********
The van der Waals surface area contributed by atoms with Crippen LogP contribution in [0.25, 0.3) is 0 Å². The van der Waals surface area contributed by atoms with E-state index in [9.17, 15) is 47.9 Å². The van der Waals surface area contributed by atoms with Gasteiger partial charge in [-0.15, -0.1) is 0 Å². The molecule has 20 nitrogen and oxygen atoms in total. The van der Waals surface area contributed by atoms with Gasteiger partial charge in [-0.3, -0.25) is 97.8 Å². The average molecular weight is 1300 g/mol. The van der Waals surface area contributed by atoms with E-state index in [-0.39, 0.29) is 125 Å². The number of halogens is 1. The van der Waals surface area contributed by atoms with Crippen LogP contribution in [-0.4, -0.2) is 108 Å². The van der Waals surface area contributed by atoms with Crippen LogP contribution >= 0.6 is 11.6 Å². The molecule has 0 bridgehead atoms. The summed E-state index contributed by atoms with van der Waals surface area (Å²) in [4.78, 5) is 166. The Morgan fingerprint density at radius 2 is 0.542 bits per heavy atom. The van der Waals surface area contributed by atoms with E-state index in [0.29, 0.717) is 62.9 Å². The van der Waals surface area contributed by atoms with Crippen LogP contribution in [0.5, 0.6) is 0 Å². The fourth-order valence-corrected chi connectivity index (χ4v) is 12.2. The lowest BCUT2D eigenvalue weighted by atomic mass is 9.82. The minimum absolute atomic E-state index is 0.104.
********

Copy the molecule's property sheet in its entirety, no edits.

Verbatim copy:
The van der Waals surface area contributed by atoms with Crippen LogP contribution in [0.25, 0.3) is 0 Å². The van der Waals surface area contributed by atoms with E-state index in [9.17, 15) is 47.9 Å². The van der Waals surface area contributed by atoms with Gasteiger partial charge in [-0.15, -0.1) is 0 Å². The molecule has 20 nitrogen and oxygen atoms in total. The van der Waals surface area contributed by atoms with Gasteiger partial charge in [-0.3, -0.25) is 97.8 Å². The average molecular weight is 1300 g/mol. The van der Waals surface area contributed by atoms with E-state index in [-0.39, 0.29) is 125 Å². The number of halogens is 1. The van der Waals surface area contributed by atoms with Crippen LogP contribution in [-0.4, -0.2) is 108 Å². The van der Waals surface area contributed by atoms with Crippen LogP contribution >= 0.6 is 11.6 Å². The molecule has 0 bridgehead atoms. The summed E-state index contributed by atoms with van der Waals surface area (Å²) in [4.78, 5) is 166. The Morgan fingerprint density at radius 2 is 0.542 bits per heavy atom. The van der Waals surface area contributed by atoms with E-state index in [0.29, 0.717) is 62.9 Å². The van der Waals surface area contributed by atoms with Crippen LogP contribution in [0.5, 0.6) is 0 Å². The fourth-order valence-corrected chi connectivity index (χ4v) is 12.2. The lowest BCUT2D eigenvalue weighted by atomic mass is 9.82. The minimum absolute atomic E-state index is 0.104.